October 1, 2008 — To read the full article, please click here.
Michèle A. Flournoy is president and cofounder of the Center for a New American Security (CNAS) and a former principal deputy assistant secretary of defense in the Clinton administration.
Shawn Brimley is a fellow at CNAS.
The next U.S. commander in chief will face the most daunting defense inheritance in generations when he takes the oath of office in January. Not since the Johnson-Nixon handoff 40 years ago has the country faced such a challenging wartime transition. Ongoing wars in Iraq and Afghanistan will force the new president to make early and consequential decisions regarding the U.S. approach toward both conflicts as well as the search for al Qaeda's top leadership in the lawless frontier lands along the Afghan-Pakistani border. President John McCain or Barack Obama will inherit a military that, although still the best in the world, is experiencing profound strains after nearly seven years of constant warfare. A young person entering the combat branches of the Army or Marine Corps in the months following the September 11 terrorist attacks has almost certainly deployed numerous times to Afghanistan and/or Iraq. An entire generation of young military personnel has endured years of difficult and heroic service and sacrifice. Their morale is high, but they and their families are tired.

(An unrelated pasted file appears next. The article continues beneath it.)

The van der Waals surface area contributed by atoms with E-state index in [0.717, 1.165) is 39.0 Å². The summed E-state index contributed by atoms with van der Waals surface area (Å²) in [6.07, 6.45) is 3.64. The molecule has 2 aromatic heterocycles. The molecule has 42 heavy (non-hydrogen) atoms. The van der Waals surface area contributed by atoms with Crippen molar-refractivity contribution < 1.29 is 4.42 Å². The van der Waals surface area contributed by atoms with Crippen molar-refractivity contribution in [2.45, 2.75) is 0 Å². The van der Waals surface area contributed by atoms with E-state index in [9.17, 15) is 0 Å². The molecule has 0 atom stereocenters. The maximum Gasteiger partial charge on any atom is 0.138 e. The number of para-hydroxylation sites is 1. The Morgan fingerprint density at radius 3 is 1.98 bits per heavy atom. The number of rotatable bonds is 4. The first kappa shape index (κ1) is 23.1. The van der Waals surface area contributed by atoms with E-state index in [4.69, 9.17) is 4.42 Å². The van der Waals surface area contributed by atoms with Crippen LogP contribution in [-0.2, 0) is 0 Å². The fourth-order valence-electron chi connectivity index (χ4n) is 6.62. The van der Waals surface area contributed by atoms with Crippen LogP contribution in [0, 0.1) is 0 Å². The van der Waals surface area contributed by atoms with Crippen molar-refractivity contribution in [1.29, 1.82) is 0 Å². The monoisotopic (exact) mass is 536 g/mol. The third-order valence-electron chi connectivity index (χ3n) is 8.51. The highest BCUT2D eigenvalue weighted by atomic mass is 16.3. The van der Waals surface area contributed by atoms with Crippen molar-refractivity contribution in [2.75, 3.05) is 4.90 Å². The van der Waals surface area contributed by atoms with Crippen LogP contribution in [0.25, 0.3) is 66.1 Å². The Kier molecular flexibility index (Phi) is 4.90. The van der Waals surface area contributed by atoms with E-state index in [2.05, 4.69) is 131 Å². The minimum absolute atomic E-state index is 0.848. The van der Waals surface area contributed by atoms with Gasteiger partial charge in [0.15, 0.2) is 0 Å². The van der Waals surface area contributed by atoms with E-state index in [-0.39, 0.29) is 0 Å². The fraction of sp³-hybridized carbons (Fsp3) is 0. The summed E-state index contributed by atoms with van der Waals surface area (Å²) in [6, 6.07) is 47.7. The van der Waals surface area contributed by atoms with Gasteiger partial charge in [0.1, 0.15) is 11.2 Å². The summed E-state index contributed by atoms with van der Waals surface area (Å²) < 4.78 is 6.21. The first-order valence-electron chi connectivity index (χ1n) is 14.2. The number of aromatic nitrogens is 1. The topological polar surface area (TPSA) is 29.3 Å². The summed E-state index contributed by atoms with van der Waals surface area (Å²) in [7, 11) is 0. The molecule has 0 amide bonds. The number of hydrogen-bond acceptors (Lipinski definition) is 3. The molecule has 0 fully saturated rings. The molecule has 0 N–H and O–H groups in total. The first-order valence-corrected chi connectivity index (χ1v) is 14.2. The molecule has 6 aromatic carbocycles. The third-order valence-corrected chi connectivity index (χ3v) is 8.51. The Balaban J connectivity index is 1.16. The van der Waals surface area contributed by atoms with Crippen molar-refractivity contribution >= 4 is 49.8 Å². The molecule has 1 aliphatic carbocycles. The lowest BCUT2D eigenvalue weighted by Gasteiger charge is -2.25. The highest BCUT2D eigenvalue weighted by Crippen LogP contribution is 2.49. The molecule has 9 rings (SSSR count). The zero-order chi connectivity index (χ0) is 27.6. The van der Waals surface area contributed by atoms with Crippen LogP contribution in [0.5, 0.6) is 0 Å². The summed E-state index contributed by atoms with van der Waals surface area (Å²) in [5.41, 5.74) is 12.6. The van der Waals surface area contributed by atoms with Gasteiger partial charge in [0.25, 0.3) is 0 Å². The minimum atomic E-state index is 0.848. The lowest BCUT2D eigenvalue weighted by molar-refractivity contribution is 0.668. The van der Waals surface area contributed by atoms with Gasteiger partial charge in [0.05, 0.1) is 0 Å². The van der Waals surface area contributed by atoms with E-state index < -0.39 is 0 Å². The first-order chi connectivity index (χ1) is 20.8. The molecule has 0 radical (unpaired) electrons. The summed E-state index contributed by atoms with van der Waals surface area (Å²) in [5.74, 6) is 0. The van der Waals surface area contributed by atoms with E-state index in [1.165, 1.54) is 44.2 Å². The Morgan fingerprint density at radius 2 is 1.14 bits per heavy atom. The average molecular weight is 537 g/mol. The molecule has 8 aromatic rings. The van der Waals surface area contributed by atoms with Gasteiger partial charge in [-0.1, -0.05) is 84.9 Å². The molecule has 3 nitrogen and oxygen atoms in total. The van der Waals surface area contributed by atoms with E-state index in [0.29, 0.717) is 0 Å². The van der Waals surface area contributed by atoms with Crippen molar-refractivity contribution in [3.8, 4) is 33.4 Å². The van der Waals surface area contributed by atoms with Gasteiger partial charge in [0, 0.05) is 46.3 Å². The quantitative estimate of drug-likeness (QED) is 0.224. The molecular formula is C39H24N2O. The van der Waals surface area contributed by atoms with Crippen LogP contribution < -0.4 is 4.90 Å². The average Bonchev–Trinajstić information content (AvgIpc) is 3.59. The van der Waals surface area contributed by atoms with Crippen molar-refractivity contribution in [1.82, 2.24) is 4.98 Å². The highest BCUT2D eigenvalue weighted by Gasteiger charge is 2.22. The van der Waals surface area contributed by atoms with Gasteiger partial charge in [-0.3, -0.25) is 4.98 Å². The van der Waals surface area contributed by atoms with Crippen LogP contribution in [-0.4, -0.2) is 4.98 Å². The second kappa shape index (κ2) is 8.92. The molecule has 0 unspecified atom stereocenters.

The next secretary of defense will inherit a department that also is under enormous pressure. The constant imperative to support forward-deployed forces engaged in current operations has strained the ability of the military services and their civilian leaders to adequately plan for a complex and uncertain future. The high financial costs of two wars, rapidly increasing personnel obligations, and huge cost overruns in most major procurement programs have caused Pentagon spending to skyrocket. With the U.S. economy sliding toward recession and the national deficit and foreign debt rising to unprecedented levels, the next president and secretary of defense will need to avoid strategic overstretch and make difficult decisions about where to place emphasis and how to prudently balance risk.
The next Pentagon team will thus be faced with the dual challenge of presenting the new commander in chief with the best possible advice on key current wartime decisions while providing the support and leadership necessary to prepare U.S. armed forces for a future far different from the one for which they were optimized. This challenging endeavor will require forming a comprehensive and strategic view in order to chart a way forward.